A comparison of maps from the multi-agency coalition shows much of the state was in “extreme drought” on Dec. 21, while a large section of Central California was in “exceptional drought.”
Just one week later, however, in the aftermath of storms that dumped significant precipitation from Northern California to San Diego, only a relatively small area near the Oregon border remained in “exceptional drought.” Most of the state was in “severe drought,” while a swath that stretched from Siskiyou County to Kern County was still in “extreme drought.”
UC Berkeley’s Central Sierra Snow Laboratory recorded 193.7 inches of snowfall this month, which is a December record. The previous record for December, 179 inches, was set in 1970.
“As of Dec. 28, the California statewide average of snow water content is 159% of normal for that date,” the Drought Monitor said in a statement. “Given the favorable snowpack and heavy precipitation during December, additional improvements may be warranted for California during subsequent weeks.”
Drought almost busted!! The new US drought monitor report shows parts of LA County moving from D3 to D2 and OC going from D2 to D1. The recent rain and snow has really helped! @ABC7 pic.twitter.com/9qgmBUR6ga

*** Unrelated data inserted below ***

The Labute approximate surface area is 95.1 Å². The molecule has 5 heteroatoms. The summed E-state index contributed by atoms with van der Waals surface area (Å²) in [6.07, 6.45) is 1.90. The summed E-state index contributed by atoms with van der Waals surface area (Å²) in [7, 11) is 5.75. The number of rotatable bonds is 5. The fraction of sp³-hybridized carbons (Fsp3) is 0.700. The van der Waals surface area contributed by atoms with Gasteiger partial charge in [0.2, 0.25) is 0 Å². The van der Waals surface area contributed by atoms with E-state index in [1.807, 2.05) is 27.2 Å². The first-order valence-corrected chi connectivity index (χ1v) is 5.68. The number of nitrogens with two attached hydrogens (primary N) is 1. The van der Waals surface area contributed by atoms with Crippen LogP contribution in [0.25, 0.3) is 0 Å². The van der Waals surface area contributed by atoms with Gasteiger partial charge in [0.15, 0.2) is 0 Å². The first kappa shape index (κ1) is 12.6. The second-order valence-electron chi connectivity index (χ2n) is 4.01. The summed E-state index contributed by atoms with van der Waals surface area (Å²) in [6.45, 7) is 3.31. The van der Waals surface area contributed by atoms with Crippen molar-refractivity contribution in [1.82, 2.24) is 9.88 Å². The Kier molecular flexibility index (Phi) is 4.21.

— Alex Cheney (@abc7alex) December 30, 2021
While the latest number might justifiably inspire optimism that the state could be nearing the end of the drought, experts warned that California is not out of the proverbial woods yet.
“We could not have asked for a better December in terms of Sierra snow and rain,” said Karla Nemeth, director of the Department of Water Resources. “But Californians need to be aware that even these big storms may not refill our major reservoirs during the next few months. We need more storms.”
The DWR conducted its first snow survey of the season in the community of Phillips, home of the Sierra-at-Tahoe ski resort.
The survey recorded 78.5 inches of snow depth and snow water equivalent of 20 inches, which is 202% of average for Dec. 30 at Phillips Station, the DWR said. The statewide average is 160% of average.
The recent data on rain and snow marks a sharp turnaround from the beginning of this month, when state officials announced that agencies in California that serve 27 million residents and 750,000 acres of farmland would not get any of the water they’ve requested from the state heading into 2022 other than what’s needed for critical health and safety.
It was the earliest date the Department of Water Resources had issued a 0% water allocation, a milestone that reflected the then-dire conditions in California as drought gripped the nation’s most populous state and reservoirs sat at historically low levels.
The Associated Press contributed to this report.
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